Why 2016 Isn’t Going Well for the Ivy European Opportunities Fund



Performance evaluation of the Ivy European Opportunities Fund

The Ivy European Opportunities Fund Class A (IEOAX) has fallen 7.5% YTD (year-to-date). This poor performance has placed it second last in the group of 12 funds chosen for this review.

Though IEOAX’s past three months have been relatively good, its one year point-to-point returns are below average. We’ve graphed its performance against the Vanguard FTSE Europe ETF (VGK) and the iShares MSCI Eurozone ETF (EZU).

Let’s look at what has contributed to this poor performance by the fund YTD.

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Contribution to returns

Financials, one of the four core sectors in which IEOAX invests, has been the biggest negative contributor to the fund’s returns YTD. Barclays (BCS) has easily been the biggest individual negative contributor from the sector. Intesa Sanpaolo (IITSF), HSBC Holdings (HSBC), and Prudential (PUK) have been major detractors also.

Healthcare has dragged on IEAOX as well. Incyte (INCY) has led the sector’s detractors, which include Allergan (AGN), Novartis (NVS), and Shire (SHPG).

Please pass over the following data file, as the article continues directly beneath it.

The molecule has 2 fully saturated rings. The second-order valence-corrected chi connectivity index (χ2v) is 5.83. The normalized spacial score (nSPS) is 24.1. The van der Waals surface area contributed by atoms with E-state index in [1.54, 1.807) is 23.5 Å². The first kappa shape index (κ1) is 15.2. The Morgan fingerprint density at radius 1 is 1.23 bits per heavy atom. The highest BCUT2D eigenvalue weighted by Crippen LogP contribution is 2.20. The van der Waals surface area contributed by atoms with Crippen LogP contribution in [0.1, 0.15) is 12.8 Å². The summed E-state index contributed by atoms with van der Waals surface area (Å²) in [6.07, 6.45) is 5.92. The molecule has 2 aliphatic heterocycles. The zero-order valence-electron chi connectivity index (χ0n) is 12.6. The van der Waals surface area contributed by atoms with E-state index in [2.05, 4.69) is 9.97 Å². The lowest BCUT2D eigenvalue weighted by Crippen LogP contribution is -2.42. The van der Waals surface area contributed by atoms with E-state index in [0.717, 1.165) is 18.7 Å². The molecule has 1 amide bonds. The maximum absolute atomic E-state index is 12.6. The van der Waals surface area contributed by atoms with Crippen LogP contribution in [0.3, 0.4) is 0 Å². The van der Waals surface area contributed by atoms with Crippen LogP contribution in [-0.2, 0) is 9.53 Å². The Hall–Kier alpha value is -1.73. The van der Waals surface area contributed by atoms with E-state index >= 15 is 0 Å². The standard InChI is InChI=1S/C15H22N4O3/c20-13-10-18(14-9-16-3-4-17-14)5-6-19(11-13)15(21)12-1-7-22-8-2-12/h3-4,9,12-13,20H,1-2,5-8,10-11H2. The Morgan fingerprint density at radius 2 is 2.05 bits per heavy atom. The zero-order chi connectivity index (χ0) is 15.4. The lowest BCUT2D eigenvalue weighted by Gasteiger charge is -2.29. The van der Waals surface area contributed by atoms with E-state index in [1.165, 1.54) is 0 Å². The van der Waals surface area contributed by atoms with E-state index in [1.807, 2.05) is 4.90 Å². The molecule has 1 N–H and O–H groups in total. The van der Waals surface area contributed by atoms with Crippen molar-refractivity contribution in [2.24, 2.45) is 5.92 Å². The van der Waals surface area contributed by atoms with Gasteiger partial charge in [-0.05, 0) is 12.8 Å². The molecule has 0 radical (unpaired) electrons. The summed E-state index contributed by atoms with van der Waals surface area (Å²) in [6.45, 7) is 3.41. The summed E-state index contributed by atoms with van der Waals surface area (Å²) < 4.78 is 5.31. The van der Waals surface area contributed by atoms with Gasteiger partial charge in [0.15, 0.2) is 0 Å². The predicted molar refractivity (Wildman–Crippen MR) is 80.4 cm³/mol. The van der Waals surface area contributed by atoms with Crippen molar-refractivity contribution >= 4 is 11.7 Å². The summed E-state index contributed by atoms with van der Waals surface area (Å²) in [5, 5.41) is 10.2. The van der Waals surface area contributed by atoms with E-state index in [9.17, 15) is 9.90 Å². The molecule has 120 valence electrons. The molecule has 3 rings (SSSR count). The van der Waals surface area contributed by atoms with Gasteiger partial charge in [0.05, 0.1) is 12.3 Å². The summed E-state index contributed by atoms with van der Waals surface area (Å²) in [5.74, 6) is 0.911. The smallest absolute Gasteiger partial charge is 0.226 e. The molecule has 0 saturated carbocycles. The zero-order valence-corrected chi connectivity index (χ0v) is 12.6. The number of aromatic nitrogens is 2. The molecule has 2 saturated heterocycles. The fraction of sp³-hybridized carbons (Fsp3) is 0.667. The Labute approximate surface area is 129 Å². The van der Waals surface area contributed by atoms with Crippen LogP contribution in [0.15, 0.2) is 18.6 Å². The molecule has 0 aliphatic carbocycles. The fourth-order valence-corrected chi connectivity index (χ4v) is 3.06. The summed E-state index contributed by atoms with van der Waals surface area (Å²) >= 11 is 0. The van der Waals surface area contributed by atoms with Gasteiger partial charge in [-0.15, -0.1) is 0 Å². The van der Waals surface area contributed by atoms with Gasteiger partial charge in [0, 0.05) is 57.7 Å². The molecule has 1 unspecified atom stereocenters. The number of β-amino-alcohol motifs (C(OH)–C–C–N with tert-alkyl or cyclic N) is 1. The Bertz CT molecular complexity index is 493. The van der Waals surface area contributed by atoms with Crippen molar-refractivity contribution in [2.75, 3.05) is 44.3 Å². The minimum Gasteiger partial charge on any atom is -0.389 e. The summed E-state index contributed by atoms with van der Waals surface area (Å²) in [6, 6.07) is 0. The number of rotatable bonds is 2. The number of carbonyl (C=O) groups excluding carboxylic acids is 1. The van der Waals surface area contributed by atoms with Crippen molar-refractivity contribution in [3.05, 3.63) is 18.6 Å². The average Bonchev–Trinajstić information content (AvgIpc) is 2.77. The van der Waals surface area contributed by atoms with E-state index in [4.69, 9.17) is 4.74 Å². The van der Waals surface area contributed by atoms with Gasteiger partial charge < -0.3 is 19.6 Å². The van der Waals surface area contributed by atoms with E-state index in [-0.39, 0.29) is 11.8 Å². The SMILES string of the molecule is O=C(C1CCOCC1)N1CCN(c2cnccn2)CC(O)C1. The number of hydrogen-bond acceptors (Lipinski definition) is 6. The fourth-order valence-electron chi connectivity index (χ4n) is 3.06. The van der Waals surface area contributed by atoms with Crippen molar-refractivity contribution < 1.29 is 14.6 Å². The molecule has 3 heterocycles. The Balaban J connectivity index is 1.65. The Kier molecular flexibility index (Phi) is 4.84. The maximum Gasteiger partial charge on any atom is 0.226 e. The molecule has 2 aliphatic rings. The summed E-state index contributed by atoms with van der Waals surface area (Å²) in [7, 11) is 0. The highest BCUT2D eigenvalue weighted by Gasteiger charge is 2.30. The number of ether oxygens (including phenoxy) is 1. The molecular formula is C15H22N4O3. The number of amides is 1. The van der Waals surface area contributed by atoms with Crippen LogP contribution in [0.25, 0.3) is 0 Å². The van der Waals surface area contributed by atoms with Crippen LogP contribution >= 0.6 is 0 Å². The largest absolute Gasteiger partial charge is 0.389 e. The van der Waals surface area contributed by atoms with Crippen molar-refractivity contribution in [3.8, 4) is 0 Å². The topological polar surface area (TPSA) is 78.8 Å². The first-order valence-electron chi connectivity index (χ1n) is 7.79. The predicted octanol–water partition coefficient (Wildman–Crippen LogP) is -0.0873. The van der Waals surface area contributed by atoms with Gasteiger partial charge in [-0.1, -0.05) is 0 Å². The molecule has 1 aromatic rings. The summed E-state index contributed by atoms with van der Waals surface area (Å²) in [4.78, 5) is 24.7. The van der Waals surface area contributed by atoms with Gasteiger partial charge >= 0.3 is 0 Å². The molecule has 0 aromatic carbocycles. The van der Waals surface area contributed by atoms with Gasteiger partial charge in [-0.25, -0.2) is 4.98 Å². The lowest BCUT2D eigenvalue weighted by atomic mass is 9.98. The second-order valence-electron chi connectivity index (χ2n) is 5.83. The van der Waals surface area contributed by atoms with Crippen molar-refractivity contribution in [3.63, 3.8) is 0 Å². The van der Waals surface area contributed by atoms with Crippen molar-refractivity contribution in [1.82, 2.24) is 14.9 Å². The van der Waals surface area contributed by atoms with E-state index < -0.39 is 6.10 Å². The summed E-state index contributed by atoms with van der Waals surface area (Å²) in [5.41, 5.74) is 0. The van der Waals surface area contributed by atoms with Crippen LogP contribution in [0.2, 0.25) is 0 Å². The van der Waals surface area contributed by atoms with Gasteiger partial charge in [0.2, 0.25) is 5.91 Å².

Information technology stocks have also contributed negatively in the year so far. Wirecard and JUST EAT have hurt the sector. While BT Group (BT) has led telecommunications services down, Randstad Holding and Ryanair Holdings (RYAAY), among others, have led industrials into the red.

There hasn’t been much in terms of positive sectoral contribution. Only consumer staples and energy have contributed positively. Investing in Marine Harvest (MHG) has been a boon, as it has lifted consumer staples.

Meanwhile, though Royal Dutch Shell (RDS.A) and Total (TOT) have fueled the energy sector, a sizable negative contribution from Genel Energy has capped the sector’s gains.

Investor takeaway

IEOAX has had a poor 2016 so far. Except for financials, no sector of the fund has been able to do better than its peer in the SPDR EURO STOXX 50 ETF (FEZ). Given its poor performance, its high portfolio turnover is also an area for concern.

Both existing and new investors may want to look at other options for investing in Europe. Those who can exercise patience may want to choose to stick with the fund, as its new manager took up the reins only two years ago.

In the next article, we’ll take a look at the Putnam Europe Equity Fund Class A (PEUGX).


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